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Parents beware: Pet turtles carry risk of salmonella

As the most recent Teenage Mutant Ninja Turtles movie dominates the box office, young fans are no doubt clamoring for plastic swords, bandannas and (foam) throwing stars.

Some, perhaps many, also will want a turtle. A real pet turtle.

While these creatures may be cute and look like easy family pets, experts warn that turtles require a surprising amount of care and they carry harmful germs that can make people sick. The group American Tortoise Rescue is asking parents to fight the temptation to get their children real turtles after watching the movie.

An open letter from the California nonprofit said that after the first TMNT movie was released in 1990, hundreds of thousands of live turtles became pets. Most of them were water turtles called red-eared sliders. Children quickly lost interest. The organization believes as many as 90 percent of these turtles were dumped into rivers, lakes or in the trash, flushed down toilets or sent to turtle rescue organizations.

The bigger problem, the group says, is turtles carry salmonella. People can get salmonella from contact with a pet turtle or its environment. Salmonella can cause serious, even life-threatening, infections in people even though the bacteria doesn't make turtles sick.

Hundreds of people have become ill in salmonella outbreaks linked to small turtles, according to the Centers for Disease Control and Prevention. Most victims are children younger than 5. From May 2011 to May 2013, the CDC received reports of 391 salmonella-related illnesses in 40 states and the District of Columbia; most of those ill were children. There were no deaths, but 63 needed to be hospitalized.

The investigation showed that shortly before most of the people became ill, they were exposed to a turtle by touching, feeding, cleaning the habitat or changing the water in the tank.

The CDC urges families with children younger than 5 to avoid keeping reptiles or amphibians as pets, noting kids' immune systems are still developing and they are more likely to put their fingers in their mouths. The American Tortoise Rescue does not recommend live turtles or tortoises for children younger than 13, in part because the organization says kids lose interest almost immediately.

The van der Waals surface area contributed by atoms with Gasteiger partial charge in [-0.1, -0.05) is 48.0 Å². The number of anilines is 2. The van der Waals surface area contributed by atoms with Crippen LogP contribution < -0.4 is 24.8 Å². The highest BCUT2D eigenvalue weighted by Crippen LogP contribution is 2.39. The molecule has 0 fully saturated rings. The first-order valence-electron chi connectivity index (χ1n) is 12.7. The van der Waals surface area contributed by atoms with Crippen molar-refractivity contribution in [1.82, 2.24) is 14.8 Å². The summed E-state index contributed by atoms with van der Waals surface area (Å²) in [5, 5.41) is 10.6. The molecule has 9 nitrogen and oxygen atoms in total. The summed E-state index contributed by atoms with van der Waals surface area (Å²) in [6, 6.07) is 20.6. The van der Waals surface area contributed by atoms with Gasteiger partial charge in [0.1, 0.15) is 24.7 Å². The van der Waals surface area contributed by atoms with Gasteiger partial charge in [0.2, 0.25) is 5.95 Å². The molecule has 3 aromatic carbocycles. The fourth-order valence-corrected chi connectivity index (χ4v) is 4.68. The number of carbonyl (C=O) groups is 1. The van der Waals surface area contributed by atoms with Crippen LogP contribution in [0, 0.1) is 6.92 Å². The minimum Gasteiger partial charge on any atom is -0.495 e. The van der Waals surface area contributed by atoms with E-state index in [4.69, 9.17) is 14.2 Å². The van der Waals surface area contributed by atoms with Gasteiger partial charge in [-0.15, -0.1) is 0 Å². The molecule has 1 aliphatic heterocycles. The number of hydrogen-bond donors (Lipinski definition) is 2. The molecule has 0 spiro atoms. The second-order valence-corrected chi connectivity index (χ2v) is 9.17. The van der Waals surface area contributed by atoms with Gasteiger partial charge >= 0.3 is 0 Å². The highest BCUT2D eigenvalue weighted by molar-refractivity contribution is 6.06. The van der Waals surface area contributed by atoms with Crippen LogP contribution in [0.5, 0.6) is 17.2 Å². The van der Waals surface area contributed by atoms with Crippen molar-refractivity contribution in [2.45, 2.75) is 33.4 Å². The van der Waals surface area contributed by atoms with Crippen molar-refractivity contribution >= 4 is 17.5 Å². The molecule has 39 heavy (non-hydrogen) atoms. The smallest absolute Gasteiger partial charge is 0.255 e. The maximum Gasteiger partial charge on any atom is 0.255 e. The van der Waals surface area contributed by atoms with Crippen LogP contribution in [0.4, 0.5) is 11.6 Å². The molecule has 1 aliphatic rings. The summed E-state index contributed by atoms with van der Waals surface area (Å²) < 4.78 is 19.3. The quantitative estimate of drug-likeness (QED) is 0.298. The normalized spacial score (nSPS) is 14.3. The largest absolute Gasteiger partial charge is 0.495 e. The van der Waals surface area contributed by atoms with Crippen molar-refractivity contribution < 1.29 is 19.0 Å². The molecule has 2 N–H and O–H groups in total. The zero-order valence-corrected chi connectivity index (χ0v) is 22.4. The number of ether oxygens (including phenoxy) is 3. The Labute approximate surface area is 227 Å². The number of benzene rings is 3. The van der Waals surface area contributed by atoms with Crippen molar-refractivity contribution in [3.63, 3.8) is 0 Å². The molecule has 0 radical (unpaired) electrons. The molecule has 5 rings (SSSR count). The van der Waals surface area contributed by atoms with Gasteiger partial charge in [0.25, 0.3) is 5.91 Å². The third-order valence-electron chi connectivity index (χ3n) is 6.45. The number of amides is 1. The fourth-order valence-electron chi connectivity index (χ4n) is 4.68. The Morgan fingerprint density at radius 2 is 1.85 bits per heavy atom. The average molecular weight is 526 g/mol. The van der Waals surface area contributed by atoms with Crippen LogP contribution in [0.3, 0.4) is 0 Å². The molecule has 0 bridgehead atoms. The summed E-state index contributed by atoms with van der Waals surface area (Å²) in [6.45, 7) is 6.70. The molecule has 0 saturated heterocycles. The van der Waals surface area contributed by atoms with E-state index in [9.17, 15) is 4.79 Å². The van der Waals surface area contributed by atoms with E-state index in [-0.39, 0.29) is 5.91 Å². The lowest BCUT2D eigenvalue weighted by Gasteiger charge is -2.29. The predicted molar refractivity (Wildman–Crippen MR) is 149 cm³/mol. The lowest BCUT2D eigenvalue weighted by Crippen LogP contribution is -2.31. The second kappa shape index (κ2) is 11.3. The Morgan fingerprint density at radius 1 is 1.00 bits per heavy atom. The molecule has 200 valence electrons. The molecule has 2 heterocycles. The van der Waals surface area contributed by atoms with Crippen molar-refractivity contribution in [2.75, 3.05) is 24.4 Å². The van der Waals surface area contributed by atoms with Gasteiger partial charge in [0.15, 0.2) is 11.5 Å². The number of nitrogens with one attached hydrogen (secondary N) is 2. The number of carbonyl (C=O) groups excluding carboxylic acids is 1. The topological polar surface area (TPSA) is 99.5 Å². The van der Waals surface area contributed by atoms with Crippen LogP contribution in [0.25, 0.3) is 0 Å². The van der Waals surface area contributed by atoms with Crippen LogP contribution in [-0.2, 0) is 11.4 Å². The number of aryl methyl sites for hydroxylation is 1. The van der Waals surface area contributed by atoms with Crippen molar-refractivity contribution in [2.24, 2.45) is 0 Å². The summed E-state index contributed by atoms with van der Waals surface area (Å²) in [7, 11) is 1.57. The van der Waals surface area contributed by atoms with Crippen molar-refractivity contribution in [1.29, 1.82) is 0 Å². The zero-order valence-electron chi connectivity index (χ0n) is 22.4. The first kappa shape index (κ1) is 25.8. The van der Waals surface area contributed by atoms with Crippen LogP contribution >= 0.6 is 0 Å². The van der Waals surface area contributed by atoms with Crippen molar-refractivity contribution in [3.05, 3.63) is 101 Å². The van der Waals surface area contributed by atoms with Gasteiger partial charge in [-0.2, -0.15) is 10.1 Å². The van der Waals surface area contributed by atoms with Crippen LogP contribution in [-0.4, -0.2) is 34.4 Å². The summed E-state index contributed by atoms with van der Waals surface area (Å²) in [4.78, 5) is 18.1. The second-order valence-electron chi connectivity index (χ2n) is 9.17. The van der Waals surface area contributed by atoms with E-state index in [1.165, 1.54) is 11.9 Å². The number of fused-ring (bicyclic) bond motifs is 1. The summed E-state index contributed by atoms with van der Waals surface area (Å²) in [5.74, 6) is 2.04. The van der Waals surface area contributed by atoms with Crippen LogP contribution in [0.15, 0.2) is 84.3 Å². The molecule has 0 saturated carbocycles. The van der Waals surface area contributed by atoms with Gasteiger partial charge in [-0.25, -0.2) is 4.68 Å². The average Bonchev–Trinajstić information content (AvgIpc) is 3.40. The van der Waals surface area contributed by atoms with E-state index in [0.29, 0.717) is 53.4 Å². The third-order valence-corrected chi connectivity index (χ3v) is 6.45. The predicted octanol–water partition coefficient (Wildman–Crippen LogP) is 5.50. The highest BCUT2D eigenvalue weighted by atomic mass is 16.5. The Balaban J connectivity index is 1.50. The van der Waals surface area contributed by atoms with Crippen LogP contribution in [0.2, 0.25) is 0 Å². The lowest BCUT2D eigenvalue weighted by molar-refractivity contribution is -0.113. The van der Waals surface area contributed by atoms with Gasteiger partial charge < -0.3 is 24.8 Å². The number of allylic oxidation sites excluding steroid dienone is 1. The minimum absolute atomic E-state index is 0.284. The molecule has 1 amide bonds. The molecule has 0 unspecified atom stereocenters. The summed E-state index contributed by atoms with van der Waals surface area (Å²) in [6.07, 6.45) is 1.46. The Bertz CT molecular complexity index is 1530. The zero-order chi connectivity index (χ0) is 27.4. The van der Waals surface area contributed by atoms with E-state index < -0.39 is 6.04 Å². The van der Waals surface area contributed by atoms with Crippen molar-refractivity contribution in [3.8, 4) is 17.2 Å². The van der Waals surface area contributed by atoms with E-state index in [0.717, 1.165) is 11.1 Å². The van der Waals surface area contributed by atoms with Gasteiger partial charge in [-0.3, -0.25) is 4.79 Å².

Salmonella concerns

How do people get salmonella infections from turtles and other reptiles (and amphibians)?

Reptiles and amphibians might have salmonella germs on their bodies even when they appear healthy and clean. The germs can get on cages, aquariums, terrariums or the water that reptiles and amphibians live or swim in, and other containers that house them. Anything that reptiles and amphibians touch should be considered possibly contaminated with salmonella. When you touch reptiles and amphibians, the germs can get on your hands or clothing, and those germs can easily spread.

How do I reduce the risk of salmonella infection from reptiles and amphibians?

Wash your hands thoroughly with soap and warm water immediately after touching a reptile or amphibian, or anything in the area where they live and roam. Use hand sanitizer if soap and water are not readily available. Adults should always supervise hand-washing for young children. Keep reptiles and amphibians out of homes with children younger than 5 or people with weakened immune systems. Habitats and their contents should be carefully cleaned outside the home. Use disposable gloves when cleaning, and do not dispose of water in sinks used for food preparation or for obtaining drinking water. Wash any clothing the reptile or amphibian might have touched. Use soap or a disinfectant to thoroughly clean any surfaces that have been in contact with reptiles or amphibians.

Source: Centers for Disease Control and Prevention

Parents beware: Pet turtles carry risk of salmonella 08/25/14 [Last modified: Monday, August 25, 2014 3:14pm]

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